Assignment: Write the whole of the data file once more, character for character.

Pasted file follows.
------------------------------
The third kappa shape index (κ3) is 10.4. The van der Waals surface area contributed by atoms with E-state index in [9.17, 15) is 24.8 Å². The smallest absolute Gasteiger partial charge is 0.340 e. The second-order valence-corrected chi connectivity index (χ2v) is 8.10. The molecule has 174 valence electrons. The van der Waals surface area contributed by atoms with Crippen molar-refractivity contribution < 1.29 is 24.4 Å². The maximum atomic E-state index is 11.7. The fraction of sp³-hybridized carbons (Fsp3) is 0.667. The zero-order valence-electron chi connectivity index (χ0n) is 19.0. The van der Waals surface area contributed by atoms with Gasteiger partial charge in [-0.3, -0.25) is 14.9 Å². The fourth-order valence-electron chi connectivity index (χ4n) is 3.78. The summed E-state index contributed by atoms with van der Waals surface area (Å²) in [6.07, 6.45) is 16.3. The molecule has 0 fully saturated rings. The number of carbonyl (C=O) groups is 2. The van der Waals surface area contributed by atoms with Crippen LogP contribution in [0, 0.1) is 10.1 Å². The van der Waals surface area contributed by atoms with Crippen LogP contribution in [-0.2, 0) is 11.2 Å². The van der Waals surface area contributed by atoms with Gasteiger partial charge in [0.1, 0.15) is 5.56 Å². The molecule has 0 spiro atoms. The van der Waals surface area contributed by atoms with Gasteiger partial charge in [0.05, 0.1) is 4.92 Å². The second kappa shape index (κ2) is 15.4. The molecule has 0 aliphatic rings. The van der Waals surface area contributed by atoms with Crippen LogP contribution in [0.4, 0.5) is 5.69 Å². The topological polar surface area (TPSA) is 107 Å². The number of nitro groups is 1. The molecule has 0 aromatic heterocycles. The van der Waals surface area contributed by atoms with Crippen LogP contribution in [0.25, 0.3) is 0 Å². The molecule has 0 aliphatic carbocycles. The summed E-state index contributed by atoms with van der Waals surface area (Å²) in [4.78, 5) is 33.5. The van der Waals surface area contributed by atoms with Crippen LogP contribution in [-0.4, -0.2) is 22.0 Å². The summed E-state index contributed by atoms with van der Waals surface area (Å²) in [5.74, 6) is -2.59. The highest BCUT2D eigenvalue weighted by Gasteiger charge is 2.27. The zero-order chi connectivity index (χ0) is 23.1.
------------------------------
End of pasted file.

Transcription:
The third kappa shape index (κ3) is 10.4. The van der Waals surface area contributed by atoms with E-state index in [9.17, 15) is 24.8 Å². The smallest absolute Gasteiger partial charge is 0.340 e. The second-order valence-corrected chi connectivity index (χ2v) is 8.10. The molecule has 174 valence electrons. The van der Waals surface area contributed by atoms with Crippen molar-refractivity contribution < 1.29 is 24.4 Å². The maximum atomic E-state index is 11.7. The fraction of sp³-hybridized carbons (Fsp3) is 0.667. The zero-order valence-electron chi connectivity index (χ0n) is 19.0. The van der Waals surface area contributed by atoms with Gasteiger partial charge in [-0.3, -0.25) is 14.9 Å². The fourth-order valence-electron chi connectivity index (χ4n) is 3.78. The summed E-state index contributed by atoms with van der Waals surface area (Å²) in [6.07, 6.45) is 16.3. The molecule has 0 fully saturated rings. The number of carbonyl (C=O) groups is 2. The van der Waals surface area contributed by atoms with Crippen LogP contribution in [0, 0.1) is 10.1 Å². The van der Waals surface area contributed by atoms with Crippen LogP contribution in [-0.2, 0) is 11.2 Å². The van der Waals surface area contributed by atoms with Gasteiger partial charge in [0.1, 0.15) is 5.56 Å². The molecule has 0 spiro atoms. The van der Waals surface area contributed by atoms with Gasteiger partial charge in [0.05, 0.1) is 4.92 Å². The second kappa shape index (κ2) is 15.4. The molecule has 0 aliphatic rings. The van der Waals surface area contributed by atoms with Crippen LogP contribution in [0.4, 0.5) is 5.69 Å². The topological polar surface area (TPSA) is 107 Å². The number of nitro groups is 1. The molecule has 0 aromatic heterocycles. The van der Waals surface area contributed by atoms with Crippen LogP contribution in [0.25, 0.3) is 0 Å². The molecule has 0 aliphatic carbocycles. The summed E-state index contributed by atoms with van der Waals surface area (Å²) in [4.78, 5) is 33.5. The van der Waals surface area contributed by atoms with Crippen LogP contribution in [-0.4, -0.2) is 22.0 Å². The summed E-state index contributed by atoms with van der Waals surface area (Å²) in [5.74, 6) is -2.59. The highest BCUT2D eigenvalue weighted by Gasteiger charge is 2.27. The zero-order chi connectivity index (χ0) is 23.1.